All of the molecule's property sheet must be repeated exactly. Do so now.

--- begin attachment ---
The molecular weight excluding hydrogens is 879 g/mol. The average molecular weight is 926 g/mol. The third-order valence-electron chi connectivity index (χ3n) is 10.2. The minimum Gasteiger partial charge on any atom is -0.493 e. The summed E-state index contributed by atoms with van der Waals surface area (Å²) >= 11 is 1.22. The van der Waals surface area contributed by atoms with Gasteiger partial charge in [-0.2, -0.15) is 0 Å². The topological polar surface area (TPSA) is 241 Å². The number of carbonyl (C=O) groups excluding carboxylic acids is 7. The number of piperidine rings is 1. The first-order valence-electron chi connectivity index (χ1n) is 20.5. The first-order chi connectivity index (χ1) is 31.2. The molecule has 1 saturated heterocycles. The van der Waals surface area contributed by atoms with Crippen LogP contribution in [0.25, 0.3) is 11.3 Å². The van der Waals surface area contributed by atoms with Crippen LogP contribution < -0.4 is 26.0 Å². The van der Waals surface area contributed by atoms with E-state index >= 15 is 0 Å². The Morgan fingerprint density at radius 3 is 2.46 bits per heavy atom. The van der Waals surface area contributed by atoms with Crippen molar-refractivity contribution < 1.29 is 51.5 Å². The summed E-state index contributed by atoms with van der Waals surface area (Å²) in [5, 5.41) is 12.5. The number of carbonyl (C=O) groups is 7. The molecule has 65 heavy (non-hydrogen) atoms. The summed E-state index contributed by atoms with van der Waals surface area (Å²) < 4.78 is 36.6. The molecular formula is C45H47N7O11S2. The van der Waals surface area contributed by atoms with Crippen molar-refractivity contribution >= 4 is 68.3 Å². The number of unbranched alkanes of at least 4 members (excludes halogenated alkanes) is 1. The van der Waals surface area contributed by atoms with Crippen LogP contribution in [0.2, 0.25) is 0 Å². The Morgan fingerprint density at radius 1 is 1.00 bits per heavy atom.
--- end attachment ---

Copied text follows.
The molecular weight excluding hydrogens is 879 g/mol. The average molecular weight is 926 g/mol. The third-order valence-electron chi connectivity index (χ3n) is 10.2. The minimum Gasteiger partial charge on any atom is -0.493 e. The summed E-state index contributed by atoms with van der Waals surface area (Å²) >= 11 is 1.22. The van der Waals surface area contributed by atoms with Gasteiger partial charge in [-0.2, -0.15) is 0 Å². The topological polar surface area (TPSA) is 241 Å². The number of carbonyl (C=O) groups excluding carboxylic acids is 7. The number of piperidine rings is 1. The first-order valence-electron chi connectivity index (χ1n) is 20.5. The first-order chi connectivity index (χ1) is 31.2. The molecule has 1 saturated heterocycles. The van der Waals surface area contributed by atoms with Crippen LogP contribution in [0.25, 0.3) is 11.3 Å². The van der Waals surface area contributed by atoms with Crippen LogP contribution < -0.4 is 26.0 Å². The van der Waals surface area contributed by atoms with E-state index >= 15 is 0 Å². The Morgan fingerprint density at radius 3 is 2.46 bits per heavy atom. The van der Waals surface area contributed by atoms with Crippen molar-refractivity contribution < 1.29 is 51.5 Å². The summed E-state index contributed by atoms with van der Waals surface area (Å²) in [5, 5.41) is 12.5. The number of carbonyl (C=O) groups is 7. The molecule has 65 heavy (non-hydrogen) atoms. The summed E-state index contributed by atoms with van der Waals surface area (Å²) < 4.78 is 36.6. The molecular formula is C45H47N7O11S2. The van der Waals surface area contributed by atoms with Crippen molar-refractivity contribution >= 4 is 68.3 Å². The number of unbranched alkanes of at least 4 members (excludes halogenated alkanes) is 1. The van der Waals surface area contributed by atoms with Crippen LogP contribution in [0.2, 0.25) is 0 Å². The Morgan fingerprint density at radius 1 is 1.00 bits per heavy atom.